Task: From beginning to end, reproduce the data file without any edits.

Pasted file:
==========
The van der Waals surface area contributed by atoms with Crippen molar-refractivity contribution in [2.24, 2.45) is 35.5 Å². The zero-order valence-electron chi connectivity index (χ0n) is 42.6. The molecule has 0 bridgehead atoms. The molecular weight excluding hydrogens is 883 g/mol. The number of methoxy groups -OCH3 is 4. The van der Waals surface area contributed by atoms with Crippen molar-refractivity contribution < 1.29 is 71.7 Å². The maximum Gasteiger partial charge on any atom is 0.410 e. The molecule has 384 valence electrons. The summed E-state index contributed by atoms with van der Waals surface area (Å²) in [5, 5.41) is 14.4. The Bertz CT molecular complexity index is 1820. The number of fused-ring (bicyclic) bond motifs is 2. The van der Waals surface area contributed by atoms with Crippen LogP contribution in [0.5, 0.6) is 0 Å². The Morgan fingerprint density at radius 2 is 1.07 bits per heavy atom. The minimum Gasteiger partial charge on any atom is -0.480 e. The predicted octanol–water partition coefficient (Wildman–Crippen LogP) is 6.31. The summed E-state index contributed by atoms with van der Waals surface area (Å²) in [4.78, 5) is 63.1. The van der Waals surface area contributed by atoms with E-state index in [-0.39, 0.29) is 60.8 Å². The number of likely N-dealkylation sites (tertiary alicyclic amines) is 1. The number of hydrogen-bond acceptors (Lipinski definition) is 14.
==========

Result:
The van der Waals surface area contributed by atoms with Crippen molar-refractivity contribution in [2.24, 2.45) is 35.5 Å². The zero-order valence-electron chi connectivity index (χ0n) is 42.6. The molecule has 0 bridgehead atoms. The molecular weight excluding hydrogens is 883 g/mol. The number of methoxy groups -OCH3 is 4. The van der Waals surface area contributed by atoms with Crippen molar-refractivity contribution < 1.29 is 71.7 Å². The maximum Gasteiger partial charge on any atom is 0.410 e. The molecule has 384 valence electrons. The summed E-state index contributed by atoms with van der Waals surface area (Å²) in [5, 5.41) is 14.4. The Bertz CT molecular complexity index is 1820. The number of fused-ring (bicyclic) bond motifs is 2. The van der Waals surface area contributed by atoms with Crippen LogP contribution in [0.5, 0.6) is 0 Å². The Morgan fingerprint density at radius 2 is 1.07 bits per heavy atom. The minimum Gasteiger partial charge on any atom is -0.480 e. The predicted octanol–water partition coefficient (Wildman–Crippen LogP) is 6.31. The summed E-state index contributed by atoms with van der Waals surface area (Å²) in [4.78, 5) is 63.1. The van der Waals surface area contributed by atoms with E-state index in [-0.39, 0.29) is 60.8 Å². The number of likely N-dealkylation sites (tertiary alicyclic amines) is 1. The number of hydrogen-bond acceptors (Lipinski definition) is 14.